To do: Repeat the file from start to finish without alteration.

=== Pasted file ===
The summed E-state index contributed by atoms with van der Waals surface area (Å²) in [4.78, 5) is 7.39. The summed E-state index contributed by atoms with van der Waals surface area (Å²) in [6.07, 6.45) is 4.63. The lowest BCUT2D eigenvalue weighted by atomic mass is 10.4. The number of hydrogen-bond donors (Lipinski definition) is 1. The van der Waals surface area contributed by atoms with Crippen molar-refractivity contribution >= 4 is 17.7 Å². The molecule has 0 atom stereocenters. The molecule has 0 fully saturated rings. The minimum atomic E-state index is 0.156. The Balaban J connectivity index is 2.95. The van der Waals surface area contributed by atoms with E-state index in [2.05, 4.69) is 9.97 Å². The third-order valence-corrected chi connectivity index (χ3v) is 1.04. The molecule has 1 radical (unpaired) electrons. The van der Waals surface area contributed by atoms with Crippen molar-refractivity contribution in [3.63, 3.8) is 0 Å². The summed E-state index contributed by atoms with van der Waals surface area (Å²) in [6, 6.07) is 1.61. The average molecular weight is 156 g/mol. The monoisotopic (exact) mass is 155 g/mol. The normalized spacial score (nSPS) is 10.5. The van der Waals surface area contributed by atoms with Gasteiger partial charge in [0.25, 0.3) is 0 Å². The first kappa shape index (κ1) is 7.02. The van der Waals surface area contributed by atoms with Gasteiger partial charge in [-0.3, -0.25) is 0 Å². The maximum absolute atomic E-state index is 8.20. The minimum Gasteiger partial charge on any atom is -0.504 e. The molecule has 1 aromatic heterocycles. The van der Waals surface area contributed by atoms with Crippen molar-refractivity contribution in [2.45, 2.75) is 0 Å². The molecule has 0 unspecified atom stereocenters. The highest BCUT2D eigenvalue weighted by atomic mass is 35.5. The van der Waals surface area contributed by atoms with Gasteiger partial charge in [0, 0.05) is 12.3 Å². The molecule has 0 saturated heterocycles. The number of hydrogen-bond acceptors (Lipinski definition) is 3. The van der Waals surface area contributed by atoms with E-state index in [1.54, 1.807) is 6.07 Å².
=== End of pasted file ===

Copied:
The summed E-state index contributed by atoms with van der Waals surface area (Å²) in [4.78, 5) is 7.39. The summed E-state index contributed by atoms with van der Waals surface area (Å²) in [6.07, 6.45) is 4.63. The lowest BCUT2D eigenvalue weighted by atomic mass is 10.4. The number of hydrogen-bond donors (Lipinski definition) is 1. The van der Waals surface area contributed by atoms with Crippen molar-refractivity contribution >= 4 is 17.7 Å². The molecule has 0 atom stereocenters. The molecule has 0 fully saturated rings. The minimum atomic E-state index is 0.156. The Balaban J connectivity index is 2.95. The van der Waals surface area contributed by atoms with E-state index in [2.05, 4.69) is 9.97 Å². The third-order valence-corrected chi connectivity index (χ3v) is 1.04. The molecule has 1 radical (unpaired) electrons. The van der Waals surface area contributed by atoms with Crippen molar-refractivity contribution in [3.63, 3.8) is 0 Å². The summed E-state index contributed by atoms with van der Waals surface area (Å²) in [6, 6.07) is 1.61. The average molecular weight is 156 g/mol. The monoisotopic (exact) mass is 155 g/mol. The normalized spacial score (nSPS) is 10.5. The van der Waals surface area contributed by atoms with Gasteiger partial charge in [0.25, 0.3) is 0 Å². The first kappa shape index (κ1) is 7.02. The van der Waals surface area contributed by atoms with Gasteiger partial charge in [-0.3, -0.25) is 0 Å². The maximum absolute atomic E-state index is 8.20. The minimum Gasteiger partial charge on any atom is -0.504 e. The molecule has 1 aromatic heterocycles. The van der Waals surface area contributed by atoms with Crippen molar-refractivity contribution in [2.45, 2.75) is 0 Å². The molecule has 0 unspecified atom stereocenters. The highest BCUT2D eigenvalue weighted by atomic mass is 35.5. The van der Waals surface area contributed by atoms with Gasteiger partial charge in [0, 0.05) is 12.3 Å². The molecule has 0 saturated heterocycles. The number of hydrogen-bond acceptors (Lipinski definition) is 3. The van der Waals surface area contributed by atoms with E-state index in [1.54, 1.807) is 6.07 Å².